When the Pittsburgh Penguins' season was on the line during the Eastern Conference final, Coach Mike Sullivan's message to his players centered on embracing the opportunity in front of them. If the Penguins can do that again Thursday at Consol Energy Center, they'll embrace the Stanley Cup.
The Penguins, who have not trailed the San Jose Sharks in regulation while winning three of the first four games of the Cup Final, are in position to win the fourth championship in franchise history. A sixth game, if necessary, would be played Sunday in San Jose. That's a trip the Penguins are determined to avoid.
"Absolutely, we're excited. We worked hard for this," center Sidney Crosby said Monday after the 3-1 victory that gave the Penguins a split of the two games in San Jose. "It's going to take our best, but to be able to go home and use the energy from our crowd is great. We know what's at stake."
Among the strengths that have carried the Penguins this far is their ability to quickly put mistakes or triumphs behind them and maintain a disciplined defensive game. The Sharks averaged 3.5 goals per game in the first three rounds but have been held to half that many, 1.75, with seven goals in four games. The Penguins' defense, which was considered softer than the Sharks' and was expected to struggle after Trevor Daley suffered a broken ankle during the East final, has been solid and gotten plenty of help from the forwards.
"It's a team defense, not necessarily a group of individuals out there," Sullivan said during a conference call Tuesday. "I think that's what's helped each player throughout the course of this postseason. They trust one another. They rely on one another. They support one another. Because of that, I think they bring out the best in each other."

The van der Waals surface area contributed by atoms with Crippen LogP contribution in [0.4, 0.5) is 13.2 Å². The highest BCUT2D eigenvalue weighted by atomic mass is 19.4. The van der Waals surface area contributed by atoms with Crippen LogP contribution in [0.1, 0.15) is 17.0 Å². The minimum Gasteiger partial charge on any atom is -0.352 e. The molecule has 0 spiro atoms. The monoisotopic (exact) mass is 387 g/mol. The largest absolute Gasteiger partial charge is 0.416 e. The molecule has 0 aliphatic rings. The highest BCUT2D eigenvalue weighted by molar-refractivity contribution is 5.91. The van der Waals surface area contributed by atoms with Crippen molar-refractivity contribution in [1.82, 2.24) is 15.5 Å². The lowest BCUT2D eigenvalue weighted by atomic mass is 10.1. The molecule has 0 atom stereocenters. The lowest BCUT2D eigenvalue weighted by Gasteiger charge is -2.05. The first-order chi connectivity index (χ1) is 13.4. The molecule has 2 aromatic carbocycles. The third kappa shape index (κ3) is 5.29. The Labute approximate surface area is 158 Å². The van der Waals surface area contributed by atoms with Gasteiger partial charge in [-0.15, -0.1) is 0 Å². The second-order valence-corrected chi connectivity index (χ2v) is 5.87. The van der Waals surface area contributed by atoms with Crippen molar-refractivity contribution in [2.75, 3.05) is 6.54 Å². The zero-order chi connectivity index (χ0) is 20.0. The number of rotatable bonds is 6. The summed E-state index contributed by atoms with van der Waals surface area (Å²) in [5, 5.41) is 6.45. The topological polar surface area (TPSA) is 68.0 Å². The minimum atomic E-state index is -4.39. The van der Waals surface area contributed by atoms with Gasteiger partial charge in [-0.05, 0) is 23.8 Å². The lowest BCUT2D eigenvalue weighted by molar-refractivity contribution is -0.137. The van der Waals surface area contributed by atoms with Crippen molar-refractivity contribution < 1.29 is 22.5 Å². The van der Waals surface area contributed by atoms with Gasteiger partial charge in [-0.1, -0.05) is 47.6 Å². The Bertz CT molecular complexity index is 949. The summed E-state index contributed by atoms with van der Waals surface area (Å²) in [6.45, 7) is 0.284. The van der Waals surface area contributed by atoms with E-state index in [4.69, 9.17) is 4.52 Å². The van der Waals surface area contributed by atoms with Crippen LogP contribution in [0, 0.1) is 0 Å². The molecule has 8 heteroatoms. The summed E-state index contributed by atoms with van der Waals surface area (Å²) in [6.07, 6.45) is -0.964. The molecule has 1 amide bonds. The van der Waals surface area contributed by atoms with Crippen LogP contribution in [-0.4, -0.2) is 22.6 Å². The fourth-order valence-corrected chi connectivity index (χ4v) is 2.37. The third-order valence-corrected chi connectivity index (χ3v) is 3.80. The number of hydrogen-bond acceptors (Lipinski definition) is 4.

Sharks Coach Peter DeBoer, speaking on a separate call, lamented his team's continued inability to score first and make the Penguins chase them, instead of the other way around. He said his team has fixed many flaws during the Final but he's baffled by its inability to get the lead. Producing good but ultimately failed scoring chances and getting a series-best five shots on goal from a still scoreless Joe Pavelski aren't consolation anymore.
"The rubber is hitting the road here, so to speak," DeBoer said. "We've got to find a way here. We're out of time."
Not quite, but they're reaching the point of no return.
DeBoer, who coached the New Jersey Devils against the Kings in the 2012 Cup Final, recalled rallying his troops after they lost the first three games.
"We took the approach of 'Why not us?'" he said. "I don't care what the record book says, that only one or two teams have come back from this situation, whatever those numbers are. Why can't we be the first team to do it?"
They weren't the first and they didn't become the second. They won the next two games but the Kings ended the series with a Game 6 rout.
Thirty-one of the 32 teams that have taken a 3-1 lead since the Cup Final adopted a best-of-seven format in 1939 went on to win. The exception remains the 1942 Toronto Maple Leafs, who rallied after losing the first three games to the Detroit Red Wings.
Sharks don't rule out Hertl return
DeBoer said he's hopeful left wing Tomas Hertl, who missed the past two games because of a lower-body injury, might play Thursday. DeBoer denied a report by a Czech journalist that said Hertl would miss the rest of the Final.
The Sharks' 24-20 edge in shots in Game 4 was their first edge in that category in the Final. It also broke the Penguins' 12-game streak of outshooting opponents…. The Penguins haven't trailed in the last 435 minutes and 46 seconds of playing time, going back to Game 5 of the East Final. They have lost twice in overtime in that span.